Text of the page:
broke out, unable to return to Palestine, she returned to Russia where she taught Jewish
refugee children. It may have been at this point in her life that she contracted
After the end of the war she returned to Palestine and for a while joined the small
agricultural kibbutz Degania, a settlement neighboring her previous home at Kinneret.
Shortly after her arrival she was diagnosed with tuberculosis, which was an incurable
disease at the time. No Longer able to work with children, she was expelled from
Degania and left to fend for herself. She spent the rest of her life traveling and living in
Tel Aviv, then finally settled in a sanatorium for tuberculosis patients in Gedera.
Rachel died on April 16, 1931, at the age of 40. She is buried in the Kinneret cemetery in
a grave overlooking the Sea of Galilee, following her wishes as expressed in her poem If
Fate Decrees.
Rachel began writing in Russian as a youth, but the majority of her work was written in
Hebrew. Most of her poems were published on a weekly basis in the Hebrew newspaper
Davar, and quickly became popular with the Jewish community in pre and post-state
The majority of her poetry is set in the pastoral countryside of Israel. Many of her poems
echo her feelings of longing and loss, a result of her inability to realize her aspirations in
life. In several poems she mourns the fact that she will never have a child of her own.
Lyrical, exceedingly musical and characterized by its simple language and deep feeling,
her poetry deals with fate, her own difficult life, and death. Her love poems emphasize
the feelings of loneliness, distance, and longing for the beloved; her lighter poetry is
ironic, often comic. Her writing was influenced by French imagism, Biblical stories, and
the literature of the Second Aliyah pioneers.
Anthologies of Rachel's poetry remain bestsellers to this day. Many of her poems were
set to music, both during her lifetime and afterwards, and are widely sung by Israeli
singers. Her poems are included in the mandatory curriculum in Israeli schools. A
selection of her poetry was translated to English and published under the title "Flowers of
Perhaps: Selected Poems of Rachel," by the London publisher Menard.
Yona Wallach- A Man Accumulates Memories
‫ אדם צובר זיכרונות‬-‫יונה וולך‬
A man accumulates memories like ants
During the summer months.
During the summer months like a grasshopper
In the summer season - a man sings.
‫אדם צובר זיכרונות כמו נמלים‬
.‫בחדשי הקיץ‬
‫בחדשי הקיץ כמו חגב‬
.‫ ויש שאדם שר‬- ‫בעת הקיץ‬
And in the winter the ants assemble
They sway from [the weight of] their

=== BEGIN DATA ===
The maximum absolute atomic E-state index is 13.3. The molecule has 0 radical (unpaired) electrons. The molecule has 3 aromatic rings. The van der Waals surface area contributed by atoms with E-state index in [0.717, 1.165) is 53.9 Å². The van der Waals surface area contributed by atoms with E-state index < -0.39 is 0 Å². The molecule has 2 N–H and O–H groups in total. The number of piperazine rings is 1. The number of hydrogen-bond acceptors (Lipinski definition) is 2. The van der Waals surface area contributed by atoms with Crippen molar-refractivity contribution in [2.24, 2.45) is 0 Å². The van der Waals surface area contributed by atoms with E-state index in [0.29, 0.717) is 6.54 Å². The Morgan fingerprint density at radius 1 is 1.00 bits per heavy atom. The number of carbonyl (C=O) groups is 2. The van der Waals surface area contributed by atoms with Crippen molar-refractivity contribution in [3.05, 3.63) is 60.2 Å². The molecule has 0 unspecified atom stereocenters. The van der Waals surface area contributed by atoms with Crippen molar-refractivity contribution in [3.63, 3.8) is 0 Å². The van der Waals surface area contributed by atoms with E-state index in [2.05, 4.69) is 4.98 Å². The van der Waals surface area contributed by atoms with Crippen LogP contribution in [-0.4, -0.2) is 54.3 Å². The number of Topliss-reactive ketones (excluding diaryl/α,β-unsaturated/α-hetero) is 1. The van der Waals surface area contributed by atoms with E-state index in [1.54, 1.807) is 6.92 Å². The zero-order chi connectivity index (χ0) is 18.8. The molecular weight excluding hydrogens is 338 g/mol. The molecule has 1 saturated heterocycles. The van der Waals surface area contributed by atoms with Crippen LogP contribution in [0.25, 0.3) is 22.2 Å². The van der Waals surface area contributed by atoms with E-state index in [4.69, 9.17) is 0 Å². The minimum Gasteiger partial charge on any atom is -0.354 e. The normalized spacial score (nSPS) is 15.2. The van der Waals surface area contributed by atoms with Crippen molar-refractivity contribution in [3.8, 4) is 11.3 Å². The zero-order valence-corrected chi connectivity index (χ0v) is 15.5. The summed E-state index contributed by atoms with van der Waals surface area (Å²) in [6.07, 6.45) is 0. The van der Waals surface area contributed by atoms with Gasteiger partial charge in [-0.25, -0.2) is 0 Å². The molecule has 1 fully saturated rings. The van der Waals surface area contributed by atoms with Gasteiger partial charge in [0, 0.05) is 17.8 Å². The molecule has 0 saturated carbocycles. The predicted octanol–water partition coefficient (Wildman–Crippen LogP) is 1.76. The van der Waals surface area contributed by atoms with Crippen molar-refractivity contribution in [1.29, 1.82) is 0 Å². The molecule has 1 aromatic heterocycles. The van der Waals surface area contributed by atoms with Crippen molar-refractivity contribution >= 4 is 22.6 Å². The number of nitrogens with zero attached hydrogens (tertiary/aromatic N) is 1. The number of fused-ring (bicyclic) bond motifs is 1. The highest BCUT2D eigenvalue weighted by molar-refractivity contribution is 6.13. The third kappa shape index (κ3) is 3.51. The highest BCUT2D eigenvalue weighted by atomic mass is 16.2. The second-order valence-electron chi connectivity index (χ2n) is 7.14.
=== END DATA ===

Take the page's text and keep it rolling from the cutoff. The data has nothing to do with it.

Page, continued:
and slowly they perish
The possessions and the winter perish
Slowly, slowly
Na na na na…
‫ובחורף הנמלים מתכנסות‬
‫מתנועעות ברכושן ומכלות לאט‬
‫את הרכוש ואת החורף מכלות‬
.‫ לאט‬,‫לאט‬
‫ נה‬,‫ נה‬,‫ נה‬,‫נה‬
A man accumulates memories like ants
During the summer months.
During the summer months like a grasshopper
In the summer season - A man sings.
And in the winter, the grasshopper sings to the
To taste the season's memories
The beloved season in its song
Has slipped away.
A man accumulates memories like ants…
‫אדם צובר זיכרונות כמו נמלים‬
.‫בחדשי הקיץ‬
‫בחדשי הקיץ כמו חגב‬
.‫ ויש שאדם שר‬- ‫בעת הקיץ‬
‫והחגב בחורף שר לפתחים‬
‫לטעום מזיכרונות העונה‬
‫העונה האהובה שבשירו‬
.‫ממנו חמקה‬
‫אדם צובר זיכרונות כמו נמלים‬
Yona Wallach- Identity Problems
‫ בעיות זהות‬-‫יונה וולך‬
Bird what are you singing?
someone else
sings from your throat
someone else
made up your song
sings at home
through your throat.
Bird, bird
what are you singing?
someone else sings
through your throat.
?‫ציפור מה את מזמרת‬
‫מישהו אחר‬
‫מזמר מגרונך‬
‫מישהו אחר‬
‫חיבר את שירך‬
‫שר בבית‬
.‫דרך גרונך‬
‫ ציפור‬,‫ציפור‬
?‫מה את שרה‬
‫מישהו אחר שר‬
.‫דרך גרונך‬
Yona Wallach was born in Israel in 1944. Her father was
killed in the War of Independence (she grew up and died on a street that was named for
him). Being an orphan was a defining hallmark in her life and identity. At the age of 21
she voluntary hospitalized herself in a psychiatric hospital where she was put on an LSD
pill treatment, a method that was common in psychiatry in the 60s. She wrote about these
experiences in her songs, including the song "If You Go on an LSD Trip."
In the 60s, a time known for its recreational drug use and sexual promiscuity, Wallach
was a bold example of connection to the era, which she expressed in her poems with
themes such as gender identity and sexual exchange. In her later years she moved back in
with her mother, who she mentally and physically nursed almost until her own death.
Wallach is known for her use of eroticism in Modern Hebrew poetry. Her early poems
dealt with sexuality, fear, death and madness. The later poems dealt more with conscious,
body and soul, multiple identities and death. This brought her widespread fame and
recognition from sources other than the everyday readers of poetry.
Many of Wallach's poems were put to music and performed both by her and various
artists, including: Gidi Gov, Eran Tzur, Eviatar Banai, Nurit Galron, Dorit Reuveni,
Roquefort, Barry Sakharov, Yardena Arazi and Gali Atari. Her work remains extremely
popular to this day.